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  1. #11
    c6h6o3's Avatar
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    Quote Originally Posted by SadChild View Post
    Hello,

    Is it possible to achieve effect of wetplate collodion on an ordinal photo paper?
    What kind of wetplate process are you talking about? Albumen prints from wetplate glass negatives a la Julia Margaret Cameron? That should be pretty easily to duplicate on modern papers. I've made some portrait negatives on Ilford Pan F+ developed in ABC pyro which are nearly bulletproof. I printed them on a grade 1 paper and they look something like a wetplate picture to my eye.

    Ambrotypes? Tintypes? Not so easy to duplicate, although I would start with orthochromatic film if you can find any. Short of that Efke PL25 or PL50 (or whatever they're called now), the so-called "orthopanchromatic" films, might come close.
    Last edited by c6h6o3; 10-19-2009 at 09:46 AM. Click to view previous post history.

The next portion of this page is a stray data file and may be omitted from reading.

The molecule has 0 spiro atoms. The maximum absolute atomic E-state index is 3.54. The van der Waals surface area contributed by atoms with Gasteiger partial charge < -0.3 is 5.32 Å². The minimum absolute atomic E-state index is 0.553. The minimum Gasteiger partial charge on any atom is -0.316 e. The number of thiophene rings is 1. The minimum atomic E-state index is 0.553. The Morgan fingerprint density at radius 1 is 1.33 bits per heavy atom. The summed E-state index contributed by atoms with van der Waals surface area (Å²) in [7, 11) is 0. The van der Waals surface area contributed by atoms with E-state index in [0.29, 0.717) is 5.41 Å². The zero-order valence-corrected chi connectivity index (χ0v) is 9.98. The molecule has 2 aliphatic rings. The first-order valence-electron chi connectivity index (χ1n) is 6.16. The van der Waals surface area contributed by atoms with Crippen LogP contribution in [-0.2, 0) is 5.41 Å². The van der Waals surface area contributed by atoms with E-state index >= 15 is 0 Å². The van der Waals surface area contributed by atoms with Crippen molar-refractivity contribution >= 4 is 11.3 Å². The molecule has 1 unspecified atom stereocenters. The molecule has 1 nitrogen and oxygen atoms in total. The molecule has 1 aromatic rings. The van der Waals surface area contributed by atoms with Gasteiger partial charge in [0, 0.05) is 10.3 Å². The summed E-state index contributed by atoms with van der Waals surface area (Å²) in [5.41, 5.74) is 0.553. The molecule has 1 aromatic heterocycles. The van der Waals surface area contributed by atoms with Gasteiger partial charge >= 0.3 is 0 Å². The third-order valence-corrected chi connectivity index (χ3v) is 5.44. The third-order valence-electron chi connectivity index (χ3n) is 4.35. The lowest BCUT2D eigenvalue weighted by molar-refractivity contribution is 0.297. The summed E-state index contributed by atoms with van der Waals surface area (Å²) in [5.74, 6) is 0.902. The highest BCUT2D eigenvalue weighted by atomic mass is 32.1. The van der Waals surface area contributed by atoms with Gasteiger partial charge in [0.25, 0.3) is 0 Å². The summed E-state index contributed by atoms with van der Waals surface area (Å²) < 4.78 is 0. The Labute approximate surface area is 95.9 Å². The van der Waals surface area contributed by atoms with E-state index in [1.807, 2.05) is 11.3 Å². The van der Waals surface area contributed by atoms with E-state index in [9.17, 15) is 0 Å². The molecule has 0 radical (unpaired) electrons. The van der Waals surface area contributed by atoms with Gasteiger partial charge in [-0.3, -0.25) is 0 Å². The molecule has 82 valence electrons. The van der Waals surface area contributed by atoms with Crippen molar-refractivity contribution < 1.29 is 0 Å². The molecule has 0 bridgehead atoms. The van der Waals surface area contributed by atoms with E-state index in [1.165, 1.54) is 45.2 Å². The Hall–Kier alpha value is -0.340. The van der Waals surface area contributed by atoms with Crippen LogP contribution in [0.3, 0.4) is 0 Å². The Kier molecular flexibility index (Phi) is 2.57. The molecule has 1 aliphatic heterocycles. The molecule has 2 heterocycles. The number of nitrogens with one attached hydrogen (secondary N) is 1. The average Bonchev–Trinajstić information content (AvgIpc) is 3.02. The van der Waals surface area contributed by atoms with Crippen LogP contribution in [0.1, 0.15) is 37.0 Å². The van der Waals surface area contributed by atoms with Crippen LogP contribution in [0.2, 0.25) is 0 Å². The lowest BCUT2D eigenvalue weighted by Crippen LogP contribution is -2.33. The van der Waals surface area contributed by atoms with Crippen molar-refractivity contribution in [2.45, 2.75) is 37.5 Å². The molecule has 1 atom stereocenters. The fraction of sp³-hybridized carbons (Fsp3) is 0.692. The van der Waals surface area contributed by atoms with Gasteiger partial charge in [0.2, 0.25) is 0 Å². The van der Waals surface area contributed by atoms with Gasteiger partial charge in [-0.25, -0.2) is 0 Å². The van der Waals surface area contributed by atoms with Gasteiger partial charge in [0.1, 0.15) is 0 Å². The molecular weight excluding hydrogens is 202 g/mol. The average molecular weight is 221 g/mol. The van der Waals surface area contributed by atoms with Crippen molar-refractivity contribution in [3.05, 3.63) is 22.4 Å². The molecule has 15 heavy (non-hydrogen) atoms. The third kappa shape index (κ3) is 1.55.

2. #12
    smieglitz's Avatar
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    Check into chromoskedasic pseudo-solarization. Playing around with thiocyanates and developers used in the process, I once got some results that fogged the paper to cream colors similar to those you could get in a tintype. You'd have to adjust things to get the fogging color effect in the highlights without the reversal, but I think it could be done at least in terms of color.

    However, nothing on paper will ever come close to the look of an emulsion on metal or glass as you'd find in wetplate. The surface imparts a distinct look to ambrotypes and tintypes.

  3. #13

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    For the print, hypo-alum toner may be the closest. The earlier points about the look of the photo are important, though. The early photos, such as wetplate, were made with materials that had little sensitivity beyond blue. They have a very special look, especially with portraits. You can imitate (but not duplicate) it with modern materials by using a blue (No. 47) filter or by scanning a color shot and using only the blue channel to make a black and white negative.

  4. #14

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    It's old thread but it just interested me. I am going to take some mountain landscapes and would like to go as close at possible to wet plate collodion image look. I will be shooting with 6x9 camera, using a few Protar VIIa lenses (I am not sure if RR lenses would be better choice?) with blue filters, and Adox CHS 25/50 and FP4+ films (developed in Adox APH09). Do you think it's good stuff to aim the goal, will apreciate any of your advice.

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